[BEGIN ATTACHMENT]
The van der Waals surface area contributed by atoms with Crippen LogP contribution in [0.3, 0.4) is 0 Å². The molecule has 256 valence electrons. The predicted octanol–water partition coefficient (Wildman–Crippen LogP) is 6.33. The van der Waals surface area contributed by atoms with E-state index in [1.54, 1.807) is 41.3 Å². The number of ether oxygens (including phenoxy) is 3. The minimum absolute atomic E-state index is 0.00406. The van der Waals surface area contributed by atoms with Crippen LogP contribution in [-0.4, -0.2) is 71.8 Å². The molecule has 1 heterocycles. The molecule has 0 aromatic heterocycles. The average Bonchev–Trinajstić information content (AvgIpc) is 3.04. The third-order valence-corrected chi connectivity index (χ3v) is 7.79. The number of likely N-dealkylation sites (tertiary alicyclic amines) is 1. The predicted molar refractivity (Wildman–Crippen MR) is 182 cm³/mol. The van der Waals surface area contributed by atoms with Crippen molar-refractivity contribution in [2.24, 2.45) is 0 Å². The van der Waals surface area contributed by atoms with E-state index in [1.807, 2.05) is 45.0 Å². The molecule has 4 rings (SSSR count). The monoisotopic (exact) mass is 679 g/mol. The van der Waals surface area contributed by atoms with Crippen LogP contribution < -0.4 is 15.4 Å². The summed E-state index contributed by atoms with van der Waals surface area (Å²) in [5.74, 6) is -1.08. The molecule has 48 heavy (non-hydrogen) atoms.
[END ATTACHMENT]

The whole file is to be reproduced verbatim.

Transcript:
The van der Waals surface area contributed by atoms with Crippen LogP contribution in [0.3, 0.4) is 0 Å². The molecule has 256 valence electrons. The predicted octanol–water partition coefficient (Wildman–Crippen LogP) is 6.33. The van der Waals surface area contributed by atoms with E-state index in [1.54, 1.807) is 41.3 Å². The number of ether oxygens (including phenoxy) is 3. The minimum absolute atomic E-state index is 0.00406. The van der Waals surface area contributed by atoms with Crippen LogP contribution in [-0.4, -0.2) is 71.8 Å². The molecule has 1 heterocycles. The molecule has 0 aromatic heterocycles. The average Bonchev–Trinajstić information content (AvgIpc) is 3.04. The third-order valence-corrected chi connectivity index (χ3v) is 7.79. The number of likely N-dealkylation sites (tertiary alicyclic amines) is 1. The predicted molar refractivity (Wildman–Crippen MR) is 182 cm³/mol. The van der Waals surface area contributed by atoms with Crippen molar-refractivity contribution in [2.24, 2.45) is 0 Å². The van der Waals surface area contributed by atoms with E-state index in [1.807, 2.05) is 45.0 Å². The molecule has 4 rings (SSSR count). The monoisotopic (exact) mass is 679 g/mol. The van der Waals surface area contributed by atoms with Crippen LogP contribution < -0.4 is 15.4 Å². The summed E-state index contributed by atoms with van der Waals surface area (Å²) in [5.74, 6) is -1.08. The molecule has 48 heavy (non-hydrogen) atoms.